Informational policy
Post-Soviet space
Russian media: Moscow and Beyond Calling

The Russian media in Belarus

Part six in the series ‘Russian Media: Moscow and Beyond Calling’: Russia’s information influence on Belarus

Читать на русском

For a long time, a powerful Russian information presence in Belarus, coupled with the pro-Russian foreign and ideological policy of the Belarusian authorities, meant that Belarus was part of the Russian information space. The situation started to change after the outbreak of the Ukrainian crisis. In turn, Russia has started to transform its information presence.

General trends in the Belarusian media space

There are common trends shared by the Belarusian and Russian media spaces. Internet sources have become more popular (especially among young audiences) in recent years; the popularity of traditional media has been gradually declining.

Source: ‘The Republic of Belarus in the Mirror of Sociology: a Collection of Sociological Research Materials/ Information and Analytical Centre of the Administration of the President of the Republic of Belarus – Minsk: 2018, p. 133.

As can be seen, the radio audience has plummeted over the last decade. It makes up only 12.8% of the population. Radio is seen as a source of reliable information on current events mainly among citizens over 60 (19.1%). Significantly, online media (19.1%) are equally popular among this age group. We will focus on TV, print and online.


Television has been the main channel of Russian media influence on the Belarusian audience since the 1990s. In the past, Russian TV channels broadcasted to Belarus directly. Now, their work is organised through editorial boards located in Minsk. They hire Belarusian journalists, producers and directors, who determine editorial policy independently from Moscow but in cooperation with the Belarusian Presidential Administration

The Russia TV channel and NTV are available in their purest form as part of the publicly available package in Belarus (nine TV channels). The former has a localised Belarusian version, RTR Belarus, while the latter has NTV Belarus. The schedule is only slightly altered: for example, RTR Belarus also offers special releases of Belarusian news programmes.

The MIR television and radio company also broadcasts in Belarus in an almost unaltered form. Its TV content is also included in the public TV programme package.

Russian media content also forms the basis for several Belarusian TV channels. These include the ONT channel, which is most popular in Belarus. ONT uses the content of Channel One Russia and broadcasts the Vremya programme as half of its nightly newscast, followed by a Belarusian news block. STV, one of the three leading Belarusian TV channels, is based on the content of Russia’s REN TV. In fact, only channels owned by Belarus National State Broadcasting (Belarus-1, Belarus-2, Belarus-3 and Belarus-5) create their content independently from the Russian media.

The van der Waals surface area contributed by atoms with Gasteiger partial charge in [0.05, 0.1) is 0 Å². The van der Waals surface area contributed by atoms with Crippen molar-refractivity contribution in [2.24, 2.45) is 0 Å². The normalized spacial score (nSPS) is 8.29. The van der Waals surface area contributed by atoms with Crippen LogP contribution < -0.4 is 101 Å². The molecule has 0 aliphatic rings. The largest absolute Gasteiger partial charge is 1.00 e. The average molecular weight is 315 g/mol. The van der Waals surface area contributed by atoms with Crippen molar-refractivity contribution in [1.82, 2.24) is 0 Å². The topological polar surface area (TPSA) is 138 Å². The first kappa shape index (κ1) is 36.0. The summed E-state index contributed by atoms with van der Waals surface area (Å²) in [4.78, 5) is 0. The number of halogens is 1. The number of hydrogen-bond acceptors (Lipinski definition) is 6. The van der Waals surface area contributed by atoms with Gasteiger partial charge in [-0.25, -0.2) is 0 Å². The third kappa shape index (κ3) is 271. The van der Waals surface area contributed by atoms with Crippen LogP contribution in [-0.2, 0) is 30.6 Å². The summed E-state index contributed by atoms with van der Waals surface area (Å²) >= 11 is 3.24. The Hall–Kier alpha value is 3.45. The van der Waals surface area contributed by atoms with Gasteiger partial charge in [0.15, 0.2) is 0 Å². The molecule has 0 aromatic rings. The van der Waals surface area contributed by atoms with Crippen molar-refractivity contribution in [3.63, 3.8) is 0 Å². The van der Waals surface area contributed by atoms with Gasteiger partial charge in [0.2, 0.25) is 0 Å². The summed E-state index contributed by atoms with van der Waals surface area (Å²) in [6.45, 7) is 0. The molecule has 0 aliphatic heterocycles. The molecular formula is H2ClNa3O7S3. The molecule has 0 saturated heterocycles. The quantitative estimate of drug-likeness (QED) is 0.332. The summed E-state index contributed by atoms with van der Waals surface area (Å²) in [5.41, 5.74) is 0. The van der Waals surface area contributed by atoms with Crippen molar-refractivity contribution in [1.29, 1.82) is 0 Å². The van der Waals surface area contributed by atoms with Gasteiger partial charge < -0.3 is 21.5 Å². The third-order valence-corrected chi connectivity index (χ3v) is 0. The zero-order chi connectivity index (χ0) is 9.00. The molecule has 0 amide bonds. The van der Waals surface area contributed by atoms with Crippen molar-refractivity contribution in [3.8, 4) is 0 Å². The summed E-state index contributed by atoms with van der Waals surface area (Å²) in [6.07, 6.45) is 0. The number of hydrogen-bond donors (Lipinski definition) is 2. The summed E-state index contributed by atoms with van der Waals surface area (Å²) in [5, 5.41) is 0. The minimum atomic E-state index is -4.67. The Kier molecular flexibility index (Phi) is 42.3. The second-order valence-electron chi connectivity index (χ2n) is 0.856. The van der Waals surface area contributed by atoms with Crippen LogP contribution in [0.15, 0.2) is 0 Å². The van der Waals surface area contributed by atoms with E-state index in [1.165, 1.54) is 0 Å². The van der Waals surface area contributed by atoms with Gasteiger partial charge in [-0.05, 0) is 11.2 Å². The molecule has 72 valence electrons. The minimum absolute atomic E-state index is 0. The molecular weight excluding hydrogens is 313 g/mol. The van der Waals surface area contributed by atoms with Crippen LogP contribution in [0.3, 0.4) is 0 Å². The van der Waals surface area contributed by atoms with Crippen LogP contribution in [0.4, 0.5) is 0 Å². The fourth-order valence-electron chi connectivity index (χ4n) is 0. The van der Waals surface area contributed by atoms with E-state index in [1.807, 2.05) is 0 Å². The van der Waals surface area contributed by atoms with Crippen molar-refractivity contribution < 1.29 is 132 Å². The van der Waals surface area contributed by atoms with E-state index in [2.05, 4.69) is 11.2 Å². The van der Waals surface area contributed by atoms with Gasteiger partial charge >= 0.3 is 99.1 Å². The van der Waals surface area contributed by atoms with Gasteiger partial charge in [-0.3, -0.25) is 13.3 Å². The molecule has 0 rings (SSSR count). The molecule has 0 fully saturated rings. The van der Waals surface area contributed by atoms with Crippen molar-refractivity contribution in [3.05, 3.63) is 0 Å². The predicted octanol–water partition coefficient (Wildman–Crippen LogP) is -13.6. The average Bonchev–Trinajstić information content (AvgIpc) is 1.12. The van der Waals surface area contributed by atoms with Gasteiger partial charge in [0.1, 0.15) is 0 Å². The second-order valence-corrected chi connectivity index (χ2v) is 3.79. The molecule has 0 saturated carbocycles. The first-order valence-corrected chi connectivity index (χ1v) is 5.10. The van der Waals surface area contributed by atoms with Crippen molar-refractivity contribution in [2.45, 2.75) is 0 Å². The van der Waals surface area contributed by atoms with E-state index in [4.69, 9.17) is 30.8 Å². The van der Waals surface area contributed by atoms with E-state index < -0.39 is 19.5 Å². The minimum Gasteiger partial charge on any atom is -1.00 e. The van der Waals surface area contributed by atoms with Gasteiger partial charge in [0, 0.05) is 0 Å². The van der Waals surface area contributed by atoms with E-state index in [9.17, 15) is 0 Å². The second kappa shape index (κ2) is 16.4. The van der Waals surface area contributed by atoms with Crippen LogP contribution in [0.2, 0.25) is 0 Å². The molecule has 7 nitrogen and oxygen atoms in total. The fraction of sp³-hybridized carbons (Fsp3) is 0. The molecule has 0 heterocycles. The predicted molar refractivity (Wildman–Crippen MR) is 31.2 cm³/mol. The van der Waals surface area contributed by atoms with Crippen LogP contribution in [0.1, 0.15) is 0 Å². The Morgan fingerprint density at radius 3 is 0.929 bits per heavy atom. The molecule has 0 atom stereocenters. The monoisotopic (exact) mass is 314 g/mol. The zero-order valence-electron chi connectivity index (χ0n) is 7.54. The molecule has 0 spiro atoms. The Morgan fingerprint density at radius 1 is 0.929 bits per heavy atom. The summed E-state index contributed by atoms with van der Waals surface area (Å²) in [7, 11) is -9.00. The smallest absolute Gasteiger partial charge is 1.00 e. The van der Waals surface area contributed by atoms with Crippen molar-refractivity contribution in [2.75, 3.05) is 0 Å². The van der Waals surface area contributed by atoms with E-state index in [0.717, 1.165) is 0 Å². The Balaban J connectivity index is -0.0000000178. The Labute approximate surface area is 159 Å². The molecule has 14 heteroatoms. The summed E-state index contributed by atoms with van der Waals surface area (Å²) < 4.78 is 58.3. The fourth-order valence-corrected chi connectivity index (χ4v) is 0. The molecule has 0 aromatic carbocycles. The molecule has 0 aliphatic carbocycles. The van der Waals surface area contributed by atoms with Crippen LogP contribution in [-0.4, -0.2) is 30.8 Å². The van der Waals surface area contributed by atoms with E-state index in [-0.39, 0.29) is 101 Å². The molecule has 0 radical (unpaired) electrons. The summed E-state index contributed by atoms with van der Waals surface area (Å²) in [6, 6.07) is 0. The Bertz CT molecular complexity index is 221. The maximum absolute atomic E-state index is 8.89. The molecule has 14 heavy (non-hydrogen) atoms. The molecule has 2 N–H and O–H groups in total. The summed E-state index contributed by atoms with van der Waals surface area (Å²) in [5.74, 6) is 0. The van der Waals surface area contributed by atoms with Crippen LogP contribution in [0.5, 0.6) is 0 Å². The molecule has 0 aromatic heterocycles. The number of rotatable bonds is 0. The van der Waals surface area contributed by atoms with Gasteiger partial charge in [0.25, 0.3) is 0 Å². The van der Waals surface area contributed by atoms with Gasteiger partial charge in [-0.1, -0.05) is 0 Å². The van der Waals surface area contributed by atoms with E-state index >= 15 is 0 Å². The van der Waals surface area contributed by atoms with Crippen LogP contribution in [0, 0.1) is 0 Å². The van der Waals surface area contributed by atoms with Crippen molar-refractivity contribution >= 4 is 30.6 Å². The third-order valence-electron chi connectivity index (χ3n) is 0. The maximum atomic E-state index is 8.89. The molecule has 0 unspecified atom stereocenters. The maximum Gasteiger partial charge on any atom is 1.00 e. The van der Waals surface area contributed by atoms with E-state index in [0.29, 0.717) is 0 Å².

At the same time, the Belarusian authorities are entitled to cut out programmes they do not like. They exercise this right only rarely, and only in the case of direct criticism by Russian television, which is almost non-existent. Propaganda programmes perceived by Minsk as less dangerous but still destructive are censored or moved to a later hour to reduce their audience. That happened, for example, to Vladimir Solovyov’s Duel and Evening with Vladimir Solovyov talk-shows.

Subordination of the Russian TV channels to the Kremlin and their unification with Belarusian TV channels increases their legitimacy among Belarusians. Although on the whole, Belarusians’ susceptibility to blatant Russian propaganda is not high, the impact of the Russian media (far from standards of objectivity) on shaping views of the international agenda is quite strong.

ONT, RTR Belarus, Belarus-1, NTV Belarus, Belarus-2 and STV are the most popular Belarusian TV channels.

Source: ‘The Republic of Belarus in the Mirror of Sociology: a Collection of Sociological Research Materials/ Information and Analytical Centre of the Administration of the President of the Republic of Belarus – Minsk: 2018, p. 137.

Citizens of Belarus place their trust in RTR Belarus, ONT, Belarus-1, NTV Belarus, Belarus-2 and STV.

Source: ‘The Republic of Belarus in the Mirror of Sociology: a Collection of Sociological Research Materials/ Information and Analytical Centre of the Administration of the President of the Republic of Belarus – Minsk: 2018, p. 138.

The establishment of the state-owned company ‘Television Advertising Alliance’ by the Second National TV channel (ONT), the National State TV and Radio Company of the Republic of Belarus (GTRK), Minsk TV and representatives of the MIR TV and radio company on a parity basis was an important event in the world of TV broadcasting. The company will be tasked with direct sales of TV commercials, bypassing intermediaries who took the lion’s share of revenues, impeding the development of Belarusian TV channels. Television Advertising Alliance is planning to sell advertising space on Belarus-1, Belarus-2, Belarus-3, Belarus-5, NTV Belarus, ONT, STV, Russia-Belarus and MIR starting January 1, 2020. Earlier, the market for TV commercials in Belarus was controlled by Russian company Video International, and since 2015 by Sergey Teterin and Leonid Mints, businessmen close to the Kremlin.

Print media and the Internet

Two Russian newspapers, Komsomolskaya Pravda and Arguments and Facts are distributed in Belarus based on the same rules as Russian TV channels, namely, the newspapers have Belarusian editorial boards. Russian content is accompanied by a main local page. The circulation is 25,000-30,000 copies of Komsomolskaya Pravda daily and 125,000 copies of Arguments and Facts in Belarus weekly.

Russian newspapers are most popular among Belarusian readers, second only to the main Belarusian national newspaper Sovetskaya Belorussia (SB. Belarus Today).

Source: ‘The Republic of Belarus in the Mirror of Sociology: a Collection of Sociological Research Materials/ Information and Analytical Centre of the Administration of the President of the Republic of Belarus – Minsk: 2018, p. 149.

In terms of confidence in the media, Arguments and Facts in Belarus surpasses Belarusian state-owned print media.

Source: ‘The Republic of Belarus in the Mirror of Sociology: a Collection of Sociological Research Materials/ Information and Analytical Centre of the Administration of the President of the Republic of Belarus – Minsk: 2018, p. 152.